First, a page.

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Tag Archives: wait

10 Leadership Tips from the Life of David

Imagine David sitting down with you and me at the end of his life, offering us the opportunity to ask him what tips he might have for us for our own leadership today. What might he tell us? The following may well be included in his top 10: 1. Be Your Unique, God-given Self. David was a groundbreaker in his day that flowed from his high level of differentiation. His entire leadership trajectory, beginning from his earliest decision to remove Saul’s armor, consisted of one courageous act to after another. Then Saul dressed David in his own tunic. He put a coat of armor on him and a bronze helmet on his head.  David fastened on his sword over the tunic and tried walking around, because he was not used to them. “I cannot go in these,” he said to Saul, “because I am not used to them.” So he took them off. 1 Sam. 17:38-39 2.Remember. Read more.

Leading as a Reservoir that Overflows

King David led out of a place of deep rest and contentment. He sang: “My cup overflows” (Ps. 23:5). Bernard of Clairvaux (1090-1153) changes the metaphor from a cup to a reservoir. I invite you to slowly and prayerfully mediate on this photo and his words. If you are wise, therefore, you will show yourself a reservoir and not a canal. For a canal pours out as fast as it takes in; but a reservoir waits till it is full before it overflows, and so communicates its surplus. We have all too few such reservoirs in the Church at present, through we have canals in plenty. . .they (canals) desire to pour out when they themselves are not yet inpoured; they are readier to speak than to listen, eager to teach that which they do not know, and most anxious to exercise authority on others, although they have not learnt to rule themselves. .. Read more.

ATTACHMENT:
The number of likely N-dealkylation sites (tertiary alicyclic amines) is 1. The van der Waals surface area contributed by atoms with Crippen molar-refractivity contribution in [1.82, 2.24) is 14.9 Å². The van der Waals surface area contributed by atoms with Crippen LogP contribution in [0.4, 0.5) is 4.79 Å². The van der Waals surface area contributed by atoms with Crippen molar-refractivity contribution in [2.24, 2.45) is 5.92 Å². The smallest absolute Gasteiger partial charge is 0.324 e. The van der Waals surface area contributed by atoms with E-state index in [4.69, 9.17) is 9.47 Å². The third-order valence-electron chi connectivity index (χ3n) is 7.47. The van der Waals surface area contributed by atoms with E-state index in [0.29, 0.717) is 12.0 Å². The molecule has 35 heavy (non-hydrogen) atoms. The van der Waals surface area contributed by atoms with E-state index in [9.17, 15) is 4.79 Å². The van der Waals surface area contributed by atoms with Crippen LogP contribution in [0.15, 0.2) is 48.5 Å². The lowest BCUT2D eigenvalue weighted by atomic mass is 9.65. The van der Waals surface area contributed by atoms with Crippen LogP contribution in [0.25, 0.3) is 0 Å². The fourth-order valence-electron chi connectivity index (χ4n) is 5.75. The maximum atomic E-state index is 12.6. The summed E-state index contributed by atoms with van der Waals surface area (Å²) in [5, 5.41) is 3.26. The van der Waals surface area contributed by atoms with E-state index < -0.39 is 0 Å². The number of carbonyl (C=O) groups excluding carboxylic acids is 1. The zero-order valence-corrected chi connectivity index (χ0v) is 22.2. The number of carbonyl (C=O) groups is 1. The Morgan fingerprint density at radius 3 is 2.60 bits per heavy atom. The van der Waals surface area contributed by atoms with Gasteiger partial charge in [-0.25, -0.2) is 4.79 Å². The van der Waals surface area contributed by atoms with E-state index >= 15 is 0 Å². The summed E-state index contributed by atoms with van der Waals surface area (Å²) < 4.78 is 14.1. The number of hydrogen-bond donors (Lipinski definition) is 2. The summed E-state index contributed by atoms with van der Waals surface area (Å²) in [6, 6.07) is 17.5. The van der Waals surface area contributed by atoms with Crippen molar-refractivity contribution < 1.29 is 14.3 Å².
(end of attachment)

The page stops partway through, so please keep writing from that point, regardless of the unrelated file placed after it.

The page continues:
The Christian Leader's Most Difficult Task

“But they soon forgot what he had done, and did not wait for his counsel.” (Ps. 106:13). In other words, they did not wait for “God’s activity in and around them to unfold” (literal translation of the Hebrew). They were in too much of a hurry. They allowed mistrust and impatience to blind them. This may be our most difficult task. Like my friends in 12 steps groups for alcohol and drugs, I remain in recovery as an “impatient leader” who will wrestle till I die with the slow, unfolding plans of God. God is shaping the work we do for Him as an expert potter. There is no way we can understand what He is doing from our limited perspective as clay. We must do our due diligence in strategic planning, thinking, and setting goals. At the same time, we must pray with an open hand and wait. God’s plans always take time. Read more.